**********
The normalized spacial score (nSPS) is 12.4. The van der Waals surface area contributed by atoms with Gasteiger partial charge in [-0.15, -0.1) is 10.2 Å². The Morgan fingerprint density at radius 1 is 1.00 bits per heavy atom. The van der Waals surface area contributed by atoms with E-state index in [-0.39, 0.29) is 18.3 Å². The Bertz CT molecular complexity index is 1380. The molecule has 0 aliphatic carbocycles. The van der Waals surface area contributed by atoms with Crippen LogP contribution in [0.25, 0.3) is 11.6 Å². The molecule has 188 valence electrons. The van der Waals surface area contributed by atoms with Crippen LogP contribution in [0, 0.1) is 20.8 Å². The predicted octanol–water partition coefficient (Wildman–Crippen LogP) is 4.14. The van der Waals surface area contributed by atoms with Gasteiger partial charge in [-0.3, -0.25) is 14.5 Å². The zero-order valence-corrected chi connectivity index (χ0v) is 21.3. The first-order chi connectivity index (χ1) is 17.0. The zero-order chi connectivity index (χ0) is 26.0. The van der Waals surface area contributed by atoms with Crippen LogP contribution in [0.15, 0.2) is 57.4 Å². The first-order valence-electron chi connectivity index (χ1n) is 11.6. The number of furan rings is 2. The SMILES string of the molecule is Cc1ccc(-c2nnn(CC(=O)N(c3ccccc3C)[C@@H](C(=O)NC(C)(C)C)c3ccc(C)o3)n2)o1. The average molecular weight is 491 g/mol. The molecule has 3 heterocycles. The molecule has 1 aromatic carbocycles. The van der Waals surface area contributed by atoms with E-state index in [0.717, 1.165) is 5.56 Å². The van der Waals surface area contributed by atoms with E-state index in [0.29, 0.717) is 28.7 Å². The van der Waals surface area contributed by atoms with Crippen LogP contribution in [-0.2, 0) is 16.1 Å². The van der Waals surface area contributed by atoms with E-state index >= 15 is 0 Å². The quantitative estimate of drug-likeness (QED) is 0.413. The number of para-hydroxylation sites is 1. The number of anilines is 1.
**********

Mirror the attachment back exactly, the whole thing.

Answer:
The normalized spacial score (nSPS) is 12.4. The van der Waals surface area contributed by atoms with Gasteiger partial charge in [-0.15, -0.1) is 10.2 Å². The Morgan fingerprint density at radius 1 is 1.00 bits per heavy atom. The van der Waals surface area contributed by atoms with E-state index in [-0.39, 0.29) is 18.3 Å². The Bertz CT molecular complexity index is 1380. The molecule has 0 aliphatic carbocycles. The van der Waals surface area contributed by atoms with Crippen LogP contribution in [0.25, 0.3) is 11.6 Å². The molecule has 188 valence electrons. The van der Waals surface area contributed by atoms with Crippen LogP contribution in [0, 0.1) is 20.8 Å². The predicted octanol–water partition coefficient (Wildman–Crippen LogP) is 4.14. The van der Waals surface area contributed by atoms with Gasteiger partial charge in [-0.3, -0.25) is 14.5 Å². The zero-order valence-corrected chi connectivity index (χ0v) is 21.3. The first-order chi connectivity index (χ1) is 17.0. The zero-order chi connectivity index (χ0) is 26.0. The van der Waals surface area contributed by atoms with Crippen LogP contribution in [0.15, 0.2) is 57.4 Å². The first-order valence-electron chi connectivity index (χ1n) is 11.6. The number of furan rings is 2. The SMILES string of the molecule is Cc1ccc(-c2nnn(CC(=O)N(c3ccccc3C)[C@@H](C(=O)NC(C)(C)C)c3ccc(C)o3)n2)o1. The average molecular weight is 491 g/mol. The molecule has 3 heterocycles. The molecule has 1 aromatic carbocycles. The van der Waals surface area contributed by atoms with E-state index in [0.717, 1.165) is 5.56 Å². The van der Waals surface area contributed by atoms with E-state index in [0.29, 0.717) is 28.7 Å². The van der Waals surface area contributed by atoms with Crippen LogP contribution in [-0.2, 0) is 16.1 Å². The van der Waals surface area contributed by atoms with E-state index >= 15 is 0 Å². The quantitative estimate of drug-likeness (QED) is 0.413. The number of para-hydroxylation sites is 1. The number of anilines is 1.